Barcelona airport sets new record at 52.6m passengers in 2019
The recent figure comes a day after a new proposal to strip a popular route linking the Catalan and Spanish capitals to fight against climate change
Barcelona's airport has set a new record reaching 52.6 million passengers in 2019, some 5% more than in 2018.
International flights departing or landing in Barcelona were specifically the ones more on the rise, growing by 5.4% and spanning 38.6 million users, with passengers taking flights to or from airports in Spain increasing by 4.2% to 14 million.
Some 344,000 flights departed from or landed in the Catalan capital's airport, a record setting amount.
Non-stop growth since 2009
The number of passengers depending on the infrastructure has risen yearly without interruption since 2009, when 27.4 million people started or finished their journeys at Barcelona El Prat, nearly half of the total number of passengers in 2018.
In terms of cargo flights in 2019, the trend also is upwards, with an increase of 2.5% tons in comparison to last year, with the total amount reaching 177,271 tons.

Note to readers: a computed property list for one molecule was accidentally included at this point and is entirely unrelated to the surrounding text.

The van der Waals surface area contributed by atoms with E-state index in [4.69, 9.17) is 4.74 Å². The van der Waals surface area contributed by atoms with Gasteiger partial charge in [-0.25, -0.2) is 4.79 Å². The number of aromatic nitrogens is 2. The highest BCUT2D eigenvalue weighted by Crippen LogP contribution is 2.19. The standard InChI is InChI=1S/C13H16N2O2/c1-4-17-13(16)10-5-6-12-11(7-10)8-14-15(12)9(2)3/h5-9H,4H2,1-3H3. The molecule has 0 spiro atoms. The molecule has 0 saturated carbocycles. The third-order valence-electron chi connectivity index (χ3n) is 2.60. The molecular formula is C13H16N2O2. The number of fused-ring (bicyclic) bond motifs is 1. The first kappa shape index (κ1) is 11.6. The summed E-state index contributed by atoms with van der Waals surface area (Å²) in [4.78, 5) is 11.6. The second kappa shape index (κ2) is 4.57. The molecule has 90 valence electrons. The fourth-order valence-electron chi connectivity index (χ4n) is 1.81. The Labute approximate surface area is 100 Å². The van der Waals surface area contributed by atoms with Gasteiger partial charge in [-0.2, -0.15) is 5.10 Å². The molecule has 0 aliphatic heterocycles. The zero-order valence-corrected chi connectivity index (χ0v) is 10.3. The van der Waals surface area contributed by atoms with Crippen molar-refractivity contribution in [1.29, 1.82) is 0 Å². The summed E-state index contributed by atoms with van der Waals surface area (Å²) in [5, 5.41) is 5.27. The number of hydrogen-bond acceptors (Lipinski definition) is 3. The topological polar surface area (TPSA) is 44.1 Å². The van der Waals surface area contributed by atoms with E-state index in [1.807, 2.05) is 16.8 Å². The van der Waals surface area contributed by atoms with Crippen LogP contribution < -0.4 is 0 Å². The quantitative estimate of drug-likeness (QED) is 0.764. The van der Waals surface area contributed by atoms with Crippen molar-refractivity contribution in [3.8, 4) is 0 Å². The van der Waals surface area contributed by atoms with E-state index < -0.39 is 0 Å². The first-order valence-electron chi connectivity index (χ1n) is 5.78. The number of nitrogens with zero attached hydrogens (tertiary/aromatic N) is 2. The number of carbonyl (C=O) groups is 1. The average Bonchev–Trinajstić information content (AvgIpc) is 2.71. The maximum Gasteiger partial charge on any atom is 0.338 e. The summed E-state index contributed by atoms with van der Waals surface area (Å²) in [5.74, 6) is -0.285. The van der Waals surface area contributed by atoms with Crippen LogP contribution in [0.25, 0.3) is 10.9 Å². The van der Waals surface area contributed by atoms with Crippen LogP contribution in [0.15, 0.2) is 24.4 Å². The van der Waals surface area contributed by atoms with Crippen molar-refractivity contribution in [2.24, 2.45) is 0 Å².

Proposal to drop Barcelona – Madrid flights
The figures come just a few days after Barcelona's local government put forward a proposal to strip the route between the Catalan capital and Spain's top city, Madrid.
Mayor Ada Colau's council argues that there is already an alternative high-speed train link between both cities that generates less pollution.
The Barcelona–Madrid route, both by plane and by high-speed train, is the most popular within Spain's borders.
"The Barcelona-Madrid route already has an alternative by train, which creates no emissions, and which has a similar travel time," local councilor Eloi Badia said recently in an interview with local Betevé TV.
Drop in Girona, slight growth in Reus
As for the other two major Catalan airports, Reus slightly grew by 0.8%, staying above one million passengers (1.04 million), while Girona went down by 4.4% at 1.93 million.
In fact, Ryanair, the company operating the vast majority of flights in the northern Catalan city, threatened to leave Girona in 2019.
In the end, the firm stopped it´s plans only after reaching a deal with the airport's employees, who accepted a nine-month contracts every year.
The new terms of their contracts will see them go unemployed for three months every year, which has raised criticism and an ongoing investigation into Ryanair by Catalan and Spanish work departments.